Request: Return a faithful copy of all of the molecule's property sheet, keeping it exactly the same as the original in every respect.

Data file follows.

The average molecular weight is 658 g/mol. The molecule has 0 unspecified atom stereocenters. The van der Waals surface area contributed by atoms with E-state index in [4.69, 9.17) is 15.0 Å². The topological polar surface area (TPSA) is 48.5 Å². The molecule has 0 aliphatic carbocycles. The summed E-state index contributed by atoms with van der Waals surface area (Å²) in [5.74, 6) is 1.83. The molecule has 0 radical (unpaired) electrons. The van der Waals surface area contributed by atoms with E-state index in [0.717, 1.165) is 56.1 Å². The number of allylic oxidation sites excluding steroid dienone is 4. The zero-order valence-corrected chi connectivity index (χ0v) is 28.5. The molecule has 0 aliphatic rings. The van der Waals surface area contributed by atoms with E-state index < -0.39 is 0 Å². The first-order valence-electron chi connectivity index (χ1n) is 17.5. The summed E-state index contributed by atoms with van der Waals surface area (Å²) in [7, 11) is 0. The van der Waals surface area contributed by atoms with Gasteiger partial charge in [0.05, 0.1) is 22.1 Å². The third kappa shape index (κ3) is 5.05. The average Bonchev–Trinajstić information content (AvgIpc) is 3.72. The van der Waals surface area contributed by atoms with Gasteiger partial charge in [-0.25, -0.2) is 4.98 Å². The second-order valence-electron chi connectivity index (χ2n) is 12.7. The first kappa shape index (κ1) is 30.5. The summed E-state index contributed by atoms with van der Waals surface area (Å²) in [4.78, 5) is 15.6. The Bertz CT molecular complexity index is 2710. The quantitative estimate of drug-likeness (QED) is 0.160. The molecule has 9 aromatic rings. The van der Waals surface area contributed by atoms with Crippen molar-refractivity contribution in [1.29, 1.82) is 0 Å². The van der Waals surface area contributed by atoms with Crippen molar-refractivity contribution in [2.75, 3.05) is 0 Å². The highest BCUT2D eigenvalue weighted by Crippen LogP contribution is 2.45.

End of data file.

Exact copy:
The average molecular weight is 658 g/mol. The molecule has 0 unspecified atom stereocenters. The van der Waals surface area contributed by atoms with E-state index in [4.69, 9.17) is 15.0 Å². The topological polar surface area (TPSA) is 48.5 Å². The molecule has 0 aliphatic carbocycles. The summed E-state index contributed by atoms with van der Waals surface area (Å²) in [5.74, 6) is 1.83. The molecule has 0 radical (unpaired) electrons. The van der Waals surface area contributed by atoms with E-state index in [0.717, 1.165) is 56.1 Å². The number of allylic oxidation sites excluding steroid dienone is 4. The zero-order valence-corrected chi connectivity index (χ0v) is 28.5. The molecule has 0 aliphatic rings. The van der Waals surface area contributed by atoms with E-state index < -0.39 is 0 Å². The first-order valence-electron chi connectivity index (χ1n) is 17.5. The summed E-state index contributed by atoms with van der Waals surface area (Å²) in [7, 11) is 0. The van der Waals surface area contributed by atoms with Gasteiger partial charge in [0.05, 0.1) is 22.1 Å². The third kappa shape index (κ3) is 5.05. The average Bonchev–Trinajstić information content (AvgIpc) is 3.72. The van der Waals surface area contributed by atoms with Gasteiger partial charge in [-0.25, -0.2) is 4.98 Å². The second-order valence-electron chi connectivity index (χ2n) is 12.7. The first kappa shape index (κ1) is 30.5. The summed E-state index contributed by atoms with van der Waals surface area (Å²) in [4.78, 5) is 15.6. The Bertz CT molecular complexity index is 2710. The quantitative estimate of drug-likeness (QED) is 0.160. The molecule has 9 aromatic rings. The van der Waals surface area contributed by atoms with Crippen molar-refractivity contribution in [1.29, 1.82) is 0 Å². The van der Waals surface area contributed by atoms with Crippen molar-refractivity contribution in [2.75, 3.05) is 0 Å². The highest BCUT2D eigenvalue weighted by Crippen LogP contribution is 2.45.